As some of you know, last winter, I wrote a screenplay, The Airport Bar, on the fly on the advice of a few people that kept saying, “You need to have a screenplay in your portfolio!”. So I did. I sat down and I wrote one.
I had 4 months of hiatus from work and was just finishing a new version of my spec pilot for my series that I developed entitled, The First Year, and then I wrote a screenplay. This took me one month. I gave myself only a month for many reasons; I had to finish an episode of Saving Grace that I started earlier that year, I had to finish my pilot episode that was in rewrites, and I was taking storyboard tests for 3 shows on FOX in hopes to get a day job which took a week each, and then I was going to be back on a short animated project. I only had a month of time to spare.
~Wanting to work in television is also a huge factor in my fast writing process. In TV, you don’t get a year to write an episode or even two episodes, you get a few days to first draft it and then if you are lucky a week or two to change it. Yes there are staff members, and you have people helping you, but you have to be able to go from concept to script very quickly. This is what I want to do so I have to practice in the way that I would work. To be clear, since Feb 2009 when I wrote and completed The Airport Bar, I have gone back and it has had two re writes and I am sure many more to come.~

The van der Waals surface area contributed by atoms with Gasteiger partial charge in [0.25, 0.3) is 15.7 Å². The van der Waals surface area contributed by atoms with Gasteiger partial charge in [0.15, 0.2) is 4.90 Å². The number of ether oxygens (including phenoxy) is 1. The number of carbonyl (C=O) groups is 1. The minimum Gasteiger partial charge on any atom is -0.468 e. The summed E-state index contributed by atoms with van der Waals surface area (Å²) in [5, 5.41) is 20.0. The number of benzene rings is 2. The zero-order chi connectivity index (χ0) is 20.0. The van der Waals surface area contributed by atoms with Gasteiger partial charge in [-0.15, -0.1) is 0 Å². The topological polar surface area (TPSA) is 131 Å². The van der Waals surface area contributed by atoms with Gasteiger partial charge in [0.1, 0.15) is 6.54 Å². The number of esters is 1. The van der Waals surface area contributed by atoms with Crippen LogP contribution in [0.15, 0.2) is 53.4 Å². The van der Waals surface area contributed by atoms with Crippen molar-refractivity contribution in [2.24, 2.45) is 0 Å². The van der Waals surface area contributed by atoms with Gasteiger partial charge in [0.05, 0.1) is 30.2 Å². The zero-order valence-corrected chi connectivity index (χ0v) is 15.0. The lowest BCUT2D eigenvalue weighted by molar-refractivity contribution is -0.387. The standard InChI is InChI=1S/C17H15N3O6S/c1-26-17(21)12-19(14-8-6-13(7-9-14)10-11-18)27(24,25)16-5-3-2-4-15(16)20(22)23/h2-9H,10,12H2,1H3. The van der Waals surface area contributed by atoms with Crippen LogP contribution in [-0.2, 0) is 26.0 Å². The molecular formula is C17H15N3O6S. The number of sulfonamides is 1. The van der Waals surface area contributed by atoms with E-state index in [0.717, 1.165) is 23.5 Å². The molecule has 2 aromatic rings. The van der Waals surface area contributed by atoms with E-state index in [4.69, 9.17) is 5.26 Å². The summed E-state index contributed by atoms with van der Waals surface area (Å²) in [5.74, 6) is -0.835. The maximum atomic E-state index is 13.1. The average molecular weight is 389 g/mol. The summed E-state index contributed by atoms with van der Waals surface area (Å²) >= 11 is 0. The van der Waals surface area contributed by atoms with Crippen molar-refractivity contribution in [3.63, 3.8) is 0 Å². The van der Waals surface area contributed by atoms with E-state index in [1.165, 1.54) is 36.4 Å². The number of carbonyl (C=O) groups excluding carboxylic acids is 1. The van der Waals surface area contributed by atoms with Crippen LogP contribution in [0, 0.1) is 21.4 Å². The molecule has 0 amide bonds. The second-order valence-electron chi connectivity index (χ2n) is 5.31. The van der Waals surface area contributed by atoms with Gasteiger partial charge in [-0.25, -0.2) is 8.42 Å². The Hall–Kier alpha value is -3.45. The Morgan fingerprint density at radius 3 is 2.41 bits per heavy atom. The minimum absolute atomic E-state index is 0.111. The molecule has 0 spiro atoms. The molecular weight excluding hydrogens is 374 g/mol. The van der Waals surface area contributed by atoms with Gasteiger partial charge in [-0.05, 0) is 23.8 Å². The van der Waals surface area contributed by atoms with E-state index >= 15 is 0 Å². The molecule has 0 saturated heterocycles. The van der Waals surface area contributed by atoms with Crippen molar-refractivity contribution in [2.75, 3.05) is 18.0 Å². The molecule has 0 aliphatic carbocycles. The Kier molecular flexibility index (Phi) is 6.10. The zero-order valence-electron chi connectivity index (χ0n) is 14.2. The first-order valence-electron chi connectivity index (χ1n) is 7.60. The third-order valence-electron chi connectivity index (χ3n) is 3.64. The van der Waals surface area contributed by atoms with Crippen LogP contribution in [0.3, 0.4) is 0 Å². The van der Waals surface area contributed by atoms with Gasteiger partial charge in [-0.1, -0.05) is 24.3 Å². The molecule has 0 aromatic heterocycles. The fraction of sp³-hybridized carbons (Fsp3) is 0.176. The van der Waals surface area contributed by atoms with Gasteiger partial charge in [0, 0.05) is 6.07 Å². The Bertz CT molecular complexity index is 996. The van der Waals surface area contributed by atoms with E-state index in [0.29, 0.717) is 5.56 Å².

I had no idea what I was going to write about, I didn’t want to adapt one of my novels, so I took something familiar to me and wrote an indie drama. I say indie drama because it fits in that place. This film would never be a blockbuster, but more of a smaller film. The idea behind me doing this was also to show that I can write. I entered a few contests, the more respectable ones and I even was able to apply for more writing jobs.
Through a series of emails with someone from an ad I saw on Craigslist, the first 20 pages of my script landed in the hands of one of my idols in TV writing, and all around amazing guy. He liked it but didn’t hire me for his project. That was that. A few weeks went by and my then agent called me to say that a production company was interested.
I met with them, chatted, nothing. Then a director was interested and if you are out in the world trying to sell your script, you will see that this is more normal than not normal. You don’t just write one and sell it~it should be so easy.
Now months later that original company is interested again. They made an offer, my agent (from back then, I am still sort of working with him until I find a new one-another story for another day) countered. I was like “what? I am not working, I can’t even afford the parking fee to come see you! I need to sell it” but he knows what he is doing, so I wait!
My tiny little film may have a home! I hope, but I am also realistic about the process.
I just always wonder if it will be one of my novels, my screenplay or a TV show that puts me on the map. They say, “you are only one screenplay away from making it.”